Joint Venture Agreement Between Architects

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In an increasingly globalized architecture and construction market, the number of large projects implemented as joint ventures and as part of joint venture contractual agreements is increasing, but with increasing size and complexity, risks and new challenges are added. Is your company ready to participate? In the past, Australian Architecture (JV) joint ventures have generally brought together intergovernmental colleagues to provide complementary expertise and/or proximity, or practices that combine to provide specialized buildings, or cooperations between companies of different sizes to improve capacity and expand their projects. “The issue of JVs with foreign architects – which has become a major topic in projects in Melbourne and Australia in general – is that many international companies are looking for new markets, and they are quite opportunistic in terms of public buildings and large projects,” says Peter Bickle, principal at ARM. “C105 is a standard form of agreement between the architect and another architect who provides consulting services. C105 is part of an existing owner-architect agreement, known as the Prime Agreement. B141™-1997, B141™CMa-1992, B151™-1997 and B163™-1993 are the documents most used to establish the Prime Agreement. C105 does not describe the fixed benefits for the consultant architect, but provides a place in the agreement for the insertion of a description of these services. This document can be used with a large number of compensation methods, including the multiple of direct staff costs and the amount set. (AIA.org) This was the case with the Perth Children`s Hospital project, carried out by a JOINT with JCY Architects and Urban Designers, Cox Architecture and Billard Leece Partnership with HKS Inc. The project has been delayed several times and disputes are ongoing between the owner and the lead contractor, although the architects are no longer involved. The Joint Enterprise Agreement (JVA) model has been specifically designed for architects and design professionals who wish to include a joint venture with another professional organization for a limited time and for a given project.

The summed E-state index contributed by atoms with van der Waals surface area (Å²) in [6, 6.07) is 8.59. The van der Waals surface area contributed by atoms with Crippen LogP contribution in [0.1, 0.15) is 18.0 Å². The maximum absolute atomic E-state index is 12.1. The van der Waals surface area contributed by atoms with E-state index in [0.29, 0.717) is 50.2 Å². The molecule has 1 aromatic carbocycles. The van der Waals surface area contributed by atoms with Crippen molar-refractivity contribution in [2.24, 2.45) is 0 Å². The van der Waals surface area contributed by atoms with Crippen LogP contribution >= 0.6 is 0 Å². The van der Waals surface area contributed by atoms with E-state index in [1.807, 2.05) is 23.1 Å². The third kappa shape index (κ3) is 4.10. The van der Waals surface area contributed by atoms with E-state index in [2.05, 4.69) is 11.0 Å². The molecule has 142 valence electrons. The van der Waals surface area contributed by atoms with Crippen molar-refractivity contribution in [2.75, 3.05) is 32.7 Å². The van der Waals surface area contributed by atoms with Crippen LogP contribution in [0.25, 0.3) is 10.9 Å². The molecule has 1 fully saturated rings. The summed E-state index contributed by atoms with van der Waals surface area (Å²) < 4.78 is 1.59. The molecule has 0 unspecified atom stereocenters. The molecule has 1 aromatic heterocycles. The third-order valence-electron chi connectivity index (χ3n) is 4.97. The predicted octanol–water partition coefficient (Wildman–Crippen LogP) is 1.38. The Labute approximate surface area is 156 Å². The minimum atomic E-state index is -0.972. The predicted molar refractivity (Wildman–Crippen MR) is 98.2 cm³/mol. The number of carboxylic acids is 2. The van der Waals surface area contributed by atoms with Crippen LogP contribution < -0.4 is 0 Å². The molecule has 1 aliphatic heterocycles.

Pedram Danesh-Mand, director of project risk consulting at KPMG, says the risk of project failure is higher for JVs, much of which leads to litigation around the world. It cautions that the term “joint venture” does not have a regulated common law in Australia, which means that these agreements can take different forms. “They could be done through a partnership or some other form of association without legal personality or through a registered body,” says Danesh-Mand, adding that it is important to agree on an appropriate legal framework and other, perhaps less obvious, issues. “C801™-1993 will be used by two or more parties to finance their reciprocal rights and obligations when setting up a joint venture. Once established, the joint venture must enter into an agreement with the owner for the provision of professional services. The parts can be all architects, all engineers, a combination of architects and engineers or another combination of professionals. The document offers a choice between two methods of community operation. The “Division of Compensation” method assumes that the services provided and compensation received will be distributed among the parties in the proportions agreed upon at the beginning of the project. The profitability of each party then depends on the individual performance of the pre-assigned tasks and is not directly related to that of the other parties. The “Profit and Loss Division” method is based on each party that performs work and charges the joint venture at costs plus a nominal amount for overhead.

The profit or final loss of the joint venture is distributed among the parties at the end of the project, on the basis of their respective interests. (AIA.org) Of course, legal problems can arise among architects, but they still have the potential to influence a company`s brand and reputation.

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